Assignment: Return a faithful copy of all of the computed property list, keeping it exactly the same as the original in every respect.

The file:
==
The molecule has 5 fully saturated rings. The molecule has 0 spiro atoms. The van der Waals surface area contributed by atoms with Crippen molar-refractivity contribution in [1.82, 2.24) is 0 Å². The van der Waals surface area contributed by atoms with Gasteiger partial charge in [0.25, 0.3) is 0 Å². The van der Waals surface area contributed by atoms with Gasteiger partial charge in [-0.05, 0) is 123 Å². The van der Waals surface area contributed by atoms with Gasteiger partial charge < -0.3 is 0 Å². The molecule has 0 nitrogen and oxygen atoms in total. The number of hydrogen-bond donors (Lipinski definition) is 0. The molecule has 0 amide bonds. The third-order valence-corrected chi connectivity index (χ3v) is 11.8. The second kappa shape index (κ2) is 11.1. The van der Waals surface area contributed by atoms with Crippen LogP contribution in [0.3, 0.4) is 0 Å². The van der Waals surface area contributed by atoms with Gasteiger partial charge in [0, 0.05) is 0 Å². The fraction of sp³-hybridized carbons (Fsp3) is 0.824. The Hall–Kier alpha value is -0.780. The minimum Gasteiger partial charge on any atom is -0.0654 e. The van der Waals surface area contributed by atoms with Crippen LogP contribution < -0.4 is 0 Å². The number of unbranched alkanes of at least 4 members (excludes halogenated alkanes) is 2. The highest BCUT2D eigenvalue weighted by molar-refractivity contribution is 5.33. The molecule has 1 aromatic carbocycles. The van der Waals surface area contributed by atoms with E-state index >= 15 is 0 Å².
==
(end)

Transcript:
The molecule has 5 fully saturated rings. The molecule has 0 spiro atoms. The van der Waals surface area contributed by atoms with Crippen molar-refractivity contribution in [1.82, 2.24) is 0 Å². The van der Waals surface area contributed by atoms with Gasteiger partial charge in [0.25, 0.3) is 0 Å². The van der Waals surface area contributed by atoms with Gasteiger partial charge in [-0.05, 0) is 123 Å². The van der Waals surface area contributed by atoms with Gasteiger partial charge < -0.3 is 0 Å². The molecule has 0 nitrogen and oxygen atoms in total. The number of hydrogen-bond donors (Lipinski definition) is 0. The molecule has 0 amide bonds. The third-order valence-corrected chi connectivity index (χ3v) is 11.8. The second kappa shape index (κ2) is 11.1. The van der Waals surface area contributed by atoms with Crippen LogP contribution in [0.3, 0.4) is 0 Å². The van der Waals surface area contributed by atoms with Gasteiger partial charge in [0, 0.05) is 0 Å². The fraction of sp³-hybridized carbons (Fsp3) is 0.824. The Hall–Kier alpha value is -0.780. The minimum Gasteiger partial charge on any atom is -0.0654 e. The van der Waals surface area contributed by atoms with Crippen LogP contribution < -0.4 is 0 Å². The number of unbranched alkanes of at least 4 members (excludes halogenated alkanes) is 2. The highest BCUT2D eigenvalue weighted by molar-refractivity contribution is 5.33. The molecule has 1 aromatic carbocycles. The van der Waals surface area contributed by atoms with E-state index >= 15 is 0 Å².